The social media behemoth Facebook is taking another crack at bringing a payments service to its users. Facebook Messenger’s little-used payments feature, which the company is discontinuing in some countries after four years of meh uptake, is giving way to something much more ambitious: Libra.
What Is Facebook’s Libra Cryptocurrency?
Libra is a cryptocurrency that Facebook unveiled in a white paper in mid-June but has yet to launch. (A cryptocurrency is a digital coin that operates on a novel database technology called blockchain.)
Bitcoin is the original and most famous cryptocurrency, but Libra has little in common with bitcoin, aside from a reliance on cryptography. Bitcoin is not controlled by any country or government; it’s not backed by any assets; and it operates on a radically “decentralized” model, meaning anyone running the right software can send and receive payments.
Libra, by contrast, is controlled by Facebook—although the plan is to transfer power to a hundred-member council of businesses, nonprofits and academic institutions, of which Facebook (through its subsidiary Calibra) would be just one member. Unlike bitcoin, whose hyper-volatile price is purely driven by the market, Libra will be backed by assets held in the Libra Reserve: a basket of major currencies and government securities.
Finally, given the Libra blockchain’s design, the network is unlikely to be “censorship resistant” like bitcoin. That means the governing council, which will maintain the blockchain much like “miners” do for bitcoin, will almost certainly able to block and reverse transactions at law enforcement’s behest (or their own).
Is Libra (More Than) a Mobile Payments Solution?
So if Libra isn’t Facebook’s bitcoin, what is it? A better analogy is probably WeChat Pay, the hugely popular payment service provided by China’s dominant social networking app. In parts of China’s big cities, cash is reportedly fading into the background as mobile payments take over. Users clearly find the integration of payments and chat – not to mention the myriad other apps and widgets developers have built on top of WeChat – convenient.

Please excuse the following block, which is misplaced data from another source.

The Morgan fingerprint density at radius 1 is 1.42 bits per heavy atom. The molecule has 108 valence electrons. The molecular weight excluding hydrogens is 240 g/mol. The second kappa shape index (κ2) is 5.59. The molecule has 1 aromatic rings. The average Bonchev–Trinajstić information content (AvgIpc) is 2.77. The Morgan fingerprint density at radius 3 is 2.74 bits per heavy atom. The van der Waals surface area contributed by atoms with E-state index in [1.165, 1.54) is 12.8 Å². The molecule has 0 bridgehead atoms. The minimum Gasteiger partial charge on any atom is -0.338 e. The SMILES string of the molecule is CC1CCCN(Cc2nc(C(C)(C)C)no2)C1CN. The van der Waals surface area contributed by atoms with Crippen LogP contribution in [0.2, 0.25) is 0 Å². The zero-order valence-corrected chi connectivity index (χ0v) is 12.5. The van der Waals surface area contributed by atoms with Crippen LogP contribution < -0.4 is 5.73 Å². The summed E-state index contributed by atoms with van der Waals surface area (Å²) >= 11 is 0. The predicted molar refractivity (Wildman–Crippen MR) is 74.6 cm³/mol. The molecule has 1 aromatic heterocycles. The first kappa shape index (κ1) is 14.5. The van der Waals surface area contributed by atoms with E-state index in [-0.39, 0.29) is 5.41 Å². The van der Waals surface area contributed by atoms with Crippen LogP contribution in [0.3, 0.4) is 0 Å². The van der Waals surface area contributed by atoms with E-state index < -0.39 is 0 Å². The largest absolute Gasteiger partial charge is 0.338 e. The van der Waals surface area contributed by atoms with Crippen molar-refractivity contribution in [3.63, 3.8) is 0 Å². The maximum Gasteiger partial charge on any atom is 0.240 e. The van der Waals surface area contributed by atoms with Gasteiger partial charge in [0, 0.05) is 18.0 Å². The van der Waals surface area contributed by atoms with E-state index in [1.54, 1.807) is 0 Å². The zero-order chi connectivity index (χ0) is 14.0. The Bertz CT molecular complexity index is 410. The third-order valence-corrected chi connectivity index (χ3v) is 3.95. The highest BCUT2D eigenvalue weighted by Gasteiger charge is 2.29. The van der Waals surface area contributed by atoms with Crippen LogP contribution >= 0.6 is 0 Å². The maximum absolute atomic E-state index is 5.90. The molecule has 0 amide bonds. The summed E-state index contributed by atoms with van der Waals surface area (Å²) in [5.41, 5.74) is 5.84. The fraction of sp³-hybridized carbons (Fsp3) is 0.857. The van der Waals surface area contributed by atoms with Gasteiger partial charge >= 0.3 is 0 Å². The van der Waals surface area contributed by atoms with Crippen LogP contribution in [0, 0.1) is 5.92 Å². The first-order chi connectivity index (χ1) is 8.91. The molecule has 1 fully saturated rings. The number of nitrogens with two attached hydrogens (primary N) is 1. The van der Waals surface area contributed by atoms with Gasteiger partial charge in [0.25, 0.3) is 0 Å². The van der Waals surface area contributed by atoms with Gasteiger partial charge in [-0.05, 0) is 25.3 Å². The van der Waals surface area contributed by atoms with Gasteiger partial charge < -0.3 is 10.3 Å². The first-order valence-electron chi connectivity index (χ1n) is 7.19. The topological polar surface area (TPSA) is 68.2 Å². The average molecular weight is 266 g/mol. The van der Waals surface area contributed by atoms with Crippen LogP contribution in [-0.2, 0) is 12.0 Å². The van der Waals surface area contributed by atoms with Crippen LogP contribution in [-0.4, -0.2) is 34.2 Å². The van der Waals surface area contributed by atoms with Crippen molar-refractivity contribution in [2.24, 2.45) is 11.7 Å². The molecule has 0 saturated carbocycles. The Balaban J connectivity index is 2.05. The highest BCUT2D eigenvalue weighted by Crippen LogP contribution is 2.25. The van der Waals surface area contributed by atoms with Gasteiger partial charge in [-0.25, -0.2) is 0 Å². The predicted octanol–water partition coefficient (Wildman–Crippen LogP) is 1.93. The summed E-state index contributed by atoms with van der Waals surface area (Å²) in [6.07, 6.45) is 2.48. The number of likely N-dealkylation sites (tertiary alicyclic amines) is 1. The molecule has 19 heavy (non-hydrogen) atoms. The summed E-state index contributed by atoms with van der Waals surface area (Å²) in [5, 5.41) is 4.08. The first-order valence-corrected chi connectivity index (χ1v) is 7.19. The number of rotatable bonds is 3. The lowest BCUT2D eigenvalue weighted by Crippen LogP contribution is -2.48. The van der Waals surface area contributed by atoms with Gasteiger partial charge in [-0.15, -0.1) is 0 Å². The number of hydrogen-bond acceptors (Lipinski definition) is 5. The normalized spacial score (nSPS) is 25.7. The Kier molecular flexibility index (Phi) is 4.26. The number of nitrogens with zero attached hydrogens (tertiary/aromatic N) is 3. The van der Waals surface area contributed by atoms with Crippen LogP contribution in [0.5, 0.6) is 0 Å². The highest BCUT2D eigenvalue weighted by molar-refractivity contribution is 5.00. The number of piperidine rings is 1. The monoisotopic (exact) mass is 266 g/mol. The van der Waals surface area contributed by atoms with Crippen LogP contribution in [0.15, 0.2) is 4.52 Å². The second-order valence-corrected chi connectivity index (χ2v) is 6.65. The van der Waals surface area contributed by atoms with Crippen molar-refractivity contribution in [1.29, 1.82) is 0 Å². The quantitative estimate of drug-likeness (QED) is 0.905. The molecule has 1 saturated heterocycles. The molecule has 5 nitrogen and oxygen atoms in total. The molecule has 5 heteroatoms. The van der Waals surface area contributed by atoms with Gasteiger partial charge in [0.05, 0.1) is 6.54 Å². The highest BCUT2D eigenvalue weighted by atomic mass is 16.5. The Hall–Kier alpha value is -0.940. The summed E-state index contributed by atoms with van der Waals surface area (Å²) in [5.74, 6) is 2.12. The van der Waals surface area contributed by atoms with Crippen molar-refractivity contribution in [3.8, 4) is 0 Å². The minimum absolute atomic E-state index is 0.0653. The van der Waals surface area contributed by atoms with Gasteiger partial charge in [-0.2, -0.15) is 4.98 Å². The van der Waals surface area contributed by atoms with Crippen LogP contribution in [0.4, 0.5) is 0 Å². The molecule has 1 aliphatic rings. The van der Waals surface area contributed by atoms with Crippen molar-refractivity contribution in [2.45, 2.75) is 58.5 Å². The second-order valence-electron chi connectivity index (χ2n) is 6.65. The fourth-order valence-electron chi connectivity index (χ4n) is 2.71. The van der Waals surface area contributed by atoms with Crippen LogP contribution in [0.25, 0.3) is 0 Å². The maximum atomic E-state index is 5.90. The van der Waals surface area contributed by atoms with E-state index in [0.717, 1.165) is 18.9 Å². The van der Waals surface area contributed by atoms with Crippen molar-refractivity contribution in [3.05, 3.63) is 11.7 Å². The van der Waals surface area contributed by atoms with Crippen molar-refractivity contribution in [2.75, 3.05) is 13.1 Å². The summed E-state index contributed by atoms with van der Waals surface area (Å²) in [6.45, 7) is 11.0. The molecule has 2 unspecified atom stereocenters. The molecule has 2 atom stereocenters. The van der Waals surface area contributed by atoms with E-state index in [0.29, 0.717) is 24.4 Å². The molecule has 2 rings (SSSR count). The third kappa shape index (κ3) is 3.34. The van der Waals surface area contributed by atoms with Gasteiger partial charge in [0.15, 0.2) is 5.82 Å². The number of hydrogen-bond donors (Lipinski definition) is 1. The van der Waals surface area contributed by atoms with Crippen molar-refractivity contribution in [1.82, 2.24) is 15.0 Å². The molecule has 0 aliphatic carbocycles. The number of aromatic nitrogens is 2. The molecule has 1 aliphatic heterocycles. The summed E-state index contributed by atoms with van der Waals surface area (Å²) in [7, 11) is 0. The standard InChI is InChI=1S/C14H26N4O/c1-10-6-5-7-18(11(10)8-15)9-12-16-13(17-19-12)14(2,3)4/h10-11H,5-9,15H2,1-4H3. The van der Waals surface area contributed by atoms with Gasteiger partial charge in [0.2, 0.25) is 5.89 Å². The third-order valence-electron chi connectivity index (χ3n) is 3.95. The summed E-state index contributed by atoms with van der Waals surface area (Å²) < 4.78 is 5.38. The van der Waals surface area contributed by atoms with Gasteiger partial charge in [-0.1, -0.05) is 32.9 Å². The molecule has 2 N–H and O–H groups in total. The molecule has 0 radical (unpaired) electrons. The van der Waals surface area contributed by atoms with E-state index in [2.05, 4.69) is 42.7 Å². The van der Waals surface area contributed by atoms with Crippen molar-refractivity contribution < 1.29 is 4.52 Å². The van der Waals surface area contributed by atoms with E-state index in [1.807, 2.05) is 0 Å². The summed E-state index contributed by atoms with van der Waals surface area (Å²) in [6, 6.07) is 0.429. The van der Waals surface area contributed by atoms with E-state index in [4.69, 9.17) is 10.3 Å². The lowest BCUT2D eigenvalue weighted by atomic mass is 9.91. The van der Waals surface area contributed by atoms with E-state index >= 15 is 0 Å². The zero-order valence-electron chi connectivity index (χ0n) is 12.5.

WeChat’s example points to perhaps the most compelling reason to use Libra: its potential to make sending and receiving money simpler. Cash and cards have proved surprisingly tenacious in the U.S., even as China and other countries such as Kenya are opting for mobile payments. Perhaps bundling the country’s most popular social network with a no-hassle digital wallet will change that.
This scenario assumes that merchants will accept Libra. So far, things are looking promising. Facebook’s early partners in the project include big names – Mastercard, Uber, eBay, Spotify, Visa and PayPal are just a few – but impressive-sounding consortia often fail to get ambitious projects off the ground. Especially blockchain projects.
Another selling point for Libra is its potential to ease cross-border payments. The agonizing costs and delays of sending money across borders are sadly familiar to individuals, families and businesses around the world. Multinational Facebook’s new “global currency” (as the white paper puts it) could make that process much less painful.
There’s an important caveat here too, though: the regulators who police these borders and currencies might not welcome the marriage of Facebook, which is testing governments’ patience in multiple countries for multiple reasons, and crypto, which governments tend to distrust at a minimum and sometimes try to ban. Libra is already starting to receive pushback from British, American and international authorities, for example.
Is Libra Legit?
Governments’ wariness is a reminder of a major reason users might want to stay away from Libra: trust. Facebook has repeatedly breached users’ trust, letting the personal data of tens of millions of people feed electioneers’ “psychographic analysis,” in just one example.
Providing Facebook with financial data – on top of the troves of intimate information it already has – assumes that the company will suddenly become responsible and respectful of privacy. At a minimum, Libra transaction data would probably be used to serve targeted ads.
On the other hand, given that Facebook’s Libra code is open source, competing wallet providers will probably emerge to challenge Calibra. By using such wallets, users may be able to separate their Facebook identities from their Libra accounts.
Finally, it’s important to understand that unlike superficially similar systems like WeChat Pay or Venmo, Libra won’t simply provide rails for moving your familiar, government-backed currency. Libra is itself a form of currency, and its value can fluctuate against the money you get paid in, use to buy gas, and save for rainy days.
The Libra Reserve’s basket of currencies provides some reassurance that its value won’t pop or drop by double-digit percentage points in a day, as bitcoin likes to do. But currency markets can be volatile, and treating Facebook’s Libra wallet like a bank account could lead to nasty surprises. Plus, Libra lacks two appealing features of traditional bank accounts: interest payments and deposit insurance in case Libra – like multiple crypto predecessors – proves hackable.
Unlike bitcoin and many of its crypto cousins, Libra is designed to maintain a steady value, so getting in early doesn’t offer huge potential rewards, only risk. It may well be that in a few years, Libra will be as common as using a Visa credit card in the U.S. and a welcome replacement to Western Union abroad. But until that happens, there’s no harm waiting and watching from the sidelines.
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